Organic tea minimises exposure of land, wildlife, producers and consumers to agrochemicals
Japan is revered for its tea craft, with bold green teas and unique blends that are rich, grassy and full of umami, as well as being deeply aromatic. The highest quality examples of these teas are skilfully refined and use only the best leaves - carefully harvested and processed. Our latest batch Organic Genmaicha is one such tea, a traditional blend of warming, organic brown rice and spring-fresh sencha. So, I was excited to spend some time speaking to the people who helped create it and discover the story behind the craft.
Catching up on video call, I met with owner, Natsumi Osada, along with product specialist, James Johnson of Osada Tea – the refinery team behind Organic Genmaicha. Speaking at the end of their busy summer flush season, there was much I was keen to discover - what life in the Japanese tea industry is really like, the future of organic tea in Japan and ultimately, what it takes to make great tea.
We begin with a cup of tea and as I get settled in with a morning cup of sencha, on the other end Natsumi and James enjoys a cup of caffeine-free herbal infusion, as they finish up for the day. They’re currently at the Osada tea factory HQ in Mori-Machi, nestled in the peaceful countryside of western Shizuoka, Japan. "As usual, we’re here working every day till 7, 7:30pm" says James with a smile.
A birds-eye view of the Marusen Isagawa tea gardens
Roasting and sorting machines inside the refinery at Osada Japanese Green Tea
Organic Japanese Green tea bushes in the garden
The tea refinery has an important role in the Japanese tea industry. That because there are two stages for tea production in Japan. James explains the basics – Firstly, the leaves are harvested at the tea garden and carefully part-processed by the farmers. This creates what’s called aracha meaning ‘crude’ or ‘half-finished’ tea. The aracha is then sold to tea refiners who use it craft a variety of finished teas using shiyage (refinery) processes, like leaf sorting, roasting, steaming, blending and drying. "Both the aracha and refinement are an art and a science," says James. For an even better understating, I’m whisked on a quick virtual tour of the building and refinery...
"Here at the HQ we have tea appraising rooms, dining hall, a meeting room and the shiyage (refinery) factory” explains James “so it’s kind of a combined office space and factory."
There’s impressive machinery with lots of moving parts, but in all Osada is really a humble family business, with a team dedicated to expertly overseeing the operation. Natsumi himself married into the business and has been working as a tea refiner for 20 years now. He also holds a 9th dan tea instructor certification. No mean feat. Gaining the initial certification takes years of study and tedious exams on everything from tea history to agriculture and economics. Natsumi certainly has a competitive spirit. In 2009, he took overall victory at the National Japanese Tea Examination and Technology Competition and received the Minister of Agriculture, Forestry and Fisheries Award in successive years. James also passed the arduous tea instructor exam in 2021 – only the second American to do so - and I ask him what it takes,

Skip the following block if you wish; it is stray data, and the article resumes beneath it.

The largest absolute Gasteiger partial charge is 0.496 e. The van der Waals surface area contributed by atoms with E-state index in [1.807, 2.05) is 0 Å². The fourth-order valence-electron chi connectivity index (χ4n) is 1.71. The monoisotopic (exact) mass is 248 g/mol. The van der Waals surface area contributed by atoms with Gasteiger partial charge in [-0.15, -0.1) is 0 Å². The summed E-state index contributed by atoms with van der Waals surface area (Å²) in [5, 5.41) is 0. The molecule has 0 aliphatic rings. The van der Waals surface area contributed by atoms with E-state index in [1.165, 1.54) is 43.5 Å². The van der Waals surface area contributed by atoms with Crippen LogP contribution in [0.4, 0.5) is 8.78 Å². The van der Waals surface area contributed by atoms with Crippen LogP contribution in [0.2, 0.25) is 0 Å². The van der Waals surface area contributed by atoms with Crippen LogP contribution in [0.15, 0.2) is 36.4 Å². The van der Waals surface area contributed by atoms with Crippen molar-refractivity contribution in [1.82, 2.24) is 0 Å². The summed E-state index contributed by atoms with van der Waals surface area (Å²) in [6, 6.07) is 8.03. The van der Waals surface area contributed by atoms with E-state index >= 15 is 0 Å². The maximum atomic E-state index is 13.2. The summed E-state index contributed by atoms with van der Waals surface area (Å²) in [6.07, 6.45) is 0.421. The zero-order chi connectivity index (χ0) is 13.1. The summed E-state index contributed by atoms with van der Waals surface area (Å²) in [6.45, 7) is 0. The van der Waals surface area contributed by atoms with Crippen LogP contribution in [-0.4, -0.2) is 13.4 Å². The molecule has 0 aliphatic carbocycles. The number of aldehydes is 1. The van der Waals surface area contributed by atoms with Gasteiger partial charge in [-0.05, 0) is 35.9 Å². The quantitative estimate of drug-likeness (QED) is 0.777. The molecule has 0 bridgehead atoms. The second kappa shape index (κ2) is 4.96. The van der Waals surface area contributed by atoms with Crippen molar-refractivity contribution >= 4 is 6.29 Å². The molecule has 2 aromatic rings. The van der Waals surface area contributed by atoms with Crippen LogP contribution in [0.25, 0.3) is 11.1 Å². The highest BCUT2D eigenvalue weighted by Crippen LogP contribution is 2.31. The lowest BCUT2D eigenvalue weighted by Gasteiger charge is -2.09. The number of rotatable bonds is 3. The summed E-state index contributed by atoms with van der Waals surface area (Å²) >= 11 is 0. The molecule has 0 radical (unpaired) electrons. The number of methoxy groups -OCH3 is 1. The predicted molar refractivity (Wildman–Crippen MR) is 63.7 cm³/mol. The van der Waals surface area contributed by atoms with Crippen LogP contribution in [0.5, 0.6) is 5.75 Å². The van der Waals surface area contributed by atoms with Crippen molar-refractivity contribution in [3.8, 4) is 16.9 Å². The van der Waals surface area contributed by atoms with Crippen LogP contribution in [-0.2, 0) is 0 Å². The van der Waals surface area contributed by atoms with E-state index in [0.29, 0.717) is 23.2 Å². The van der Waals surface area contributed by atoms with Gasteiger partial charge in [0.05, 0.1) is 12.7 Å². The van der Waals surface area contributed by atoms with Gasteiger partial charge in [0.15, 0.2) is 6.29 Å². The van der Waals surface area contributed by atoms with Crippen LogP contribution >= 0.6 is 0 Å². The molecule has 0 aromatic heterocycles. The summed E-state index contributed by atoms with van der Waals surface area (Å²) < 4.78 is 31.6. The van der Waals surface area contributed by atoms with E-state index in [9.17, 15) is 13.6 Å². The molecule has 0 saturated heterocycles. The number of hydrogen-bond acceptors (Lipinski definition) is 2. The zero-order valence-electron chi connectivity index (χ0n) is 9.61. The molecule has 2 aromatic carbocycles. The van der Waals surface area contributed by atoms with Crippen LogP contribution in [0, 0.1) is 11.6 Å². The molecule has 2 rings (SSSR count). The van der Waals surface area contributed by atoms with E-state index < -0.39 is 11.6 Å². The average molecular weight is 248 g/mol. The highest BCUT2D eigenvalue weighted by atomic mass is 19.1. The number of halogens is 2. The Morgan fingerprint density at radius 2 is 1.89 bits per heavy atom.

"Tea instructors are really the point of reference for correct information about Japanese tea. It’s a big test and it’s not easy, a lot of people don’t even get past the first exam. But it was a fun process, my head felt so full every day. But even passing the exam is just a starting point, working in the industry you see a lot of things that you don’t learn from a book - ways of saying things, talking to farmers, setting prices... real experience is definitely important."
James joined Osada a year and a half ago and has settled in the countryside working at the refinery. I ask him how his current experience of Mori-Machi differs from life in the US.
"It’s so different to how I grew up, Mori-Machi full of nature, the Ota river runs right through the centre of town." He says. "In Japanese they have the word ‘shigeki' which means stimulated. Even after a year and half living here, it lifts me up while I cycle to work and back every day."
Often likened as a mini Kyoto, thanks to its beautiful setting and historic shrines, Mori-Machi is also well positioned for tea production. It’s a short 30 minute drive straight north into the mountains of the Tenryu district, where many of Osada’s partner tea gardens can be found. A further hour up into the high mountains and you reach the isolated Marusen Isagawa Cooperative gardens. A collective of organic tea farms surrounded by nature and sitting at 300m – 450m in altitude. The organic green tea from the cooperative’s spring and summer 2021 harvest was refined and blended for our latest batch of Organic Genmaicha. I ask head refiner Natsumi Osada about his work with the Isagawa tea farmers and how they go about choosing their aracha during the busy season.